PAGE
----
Former Waka Kotahi heavy vehicle engineer censured and fined for trailer incident

In News2 MinutesBy NZ Trucking magazineJuly 1, 2021

A former heavy vehicle specialist certifier working for Waka Kotahi NZ Transport Agency has been found to have acted negligently following an investigation by Engineering New Zealand.

The investigation found former Chartered Professional Engineer Peter Wastney designed and certified a towing connection that was not fit for purpose. A Disciplinary Committee ordered Wastney be censured, pay a fine and contribute towards the costs of the investigation, for a total of $8260.

In August 2017, a failed towing connection resulted in a trailer separating from a truck while it was travelling at speed along the Kohatu-Kawatiri Highway to Nelson. No one was hurt in the incident.

At the time of the incident, Wastney was a heavy vehicle specialist certifier for Waka Kotahi NZ Transport Agency.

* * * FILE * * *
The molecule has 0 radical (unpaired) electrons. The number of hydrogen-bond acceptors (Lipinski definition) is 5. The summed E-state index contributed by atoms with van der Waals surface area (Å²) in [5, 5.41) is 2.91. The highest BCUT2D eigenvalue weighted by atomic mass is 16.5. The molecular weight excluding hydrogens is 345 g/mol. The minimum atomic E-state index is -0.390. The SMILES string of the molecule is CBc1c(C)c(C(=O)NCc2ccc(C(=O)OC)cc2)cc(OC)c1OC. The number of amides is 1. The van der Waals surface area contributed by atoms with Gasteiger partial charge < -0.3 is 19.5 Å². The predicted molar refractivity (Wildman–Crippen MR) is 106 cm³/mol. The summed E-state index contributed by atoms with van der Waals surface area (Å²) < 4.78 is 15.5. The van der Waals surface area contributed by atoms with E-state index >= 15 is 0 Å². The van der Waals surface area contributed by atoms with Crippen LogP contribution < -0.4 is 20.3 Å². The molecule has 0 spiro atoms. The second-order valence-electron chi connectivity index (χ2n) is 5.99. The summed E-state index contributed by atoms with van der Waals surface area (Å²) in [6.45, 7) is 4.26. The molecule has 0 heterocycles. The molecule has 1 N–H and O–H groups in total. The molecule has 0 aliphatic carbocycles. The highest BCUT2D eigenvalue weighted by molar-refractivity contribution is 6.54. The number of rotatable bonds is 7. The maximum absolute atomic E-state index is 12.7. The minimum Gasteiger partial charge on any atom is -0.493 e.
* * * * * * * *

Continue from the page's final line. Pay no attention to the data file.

The investigation found that the failure occurred due to metal fatigue because the design and construction of the towing connections was deficient. As such, the towing connections did not meet the required New Zealand Standard for heavy vehicle towing connections – drawbeams and drawbars, and should not have been certified.

Wastney accepted the towing connection was not fit for purpose but provided no satisfactory explanation as to how and why these errors occurred.

The committee found Mr Wastney had breached the Code of Ethical Conduct to the extent he acted negligently. It said his departure from the standards expected of a Chartered Professional Engineer was “at the higher end of the scale”.

It supported the investigation’s findings that “a high level of trust is placed in HVSCs by Waka Kotahi and the public to ensure heavy vehicles do not present undue risk on the road.”

Wastney was suspended as a Chartered Professional Engineer in May 2019 and later removed from the register, after failing to apply for continued registration.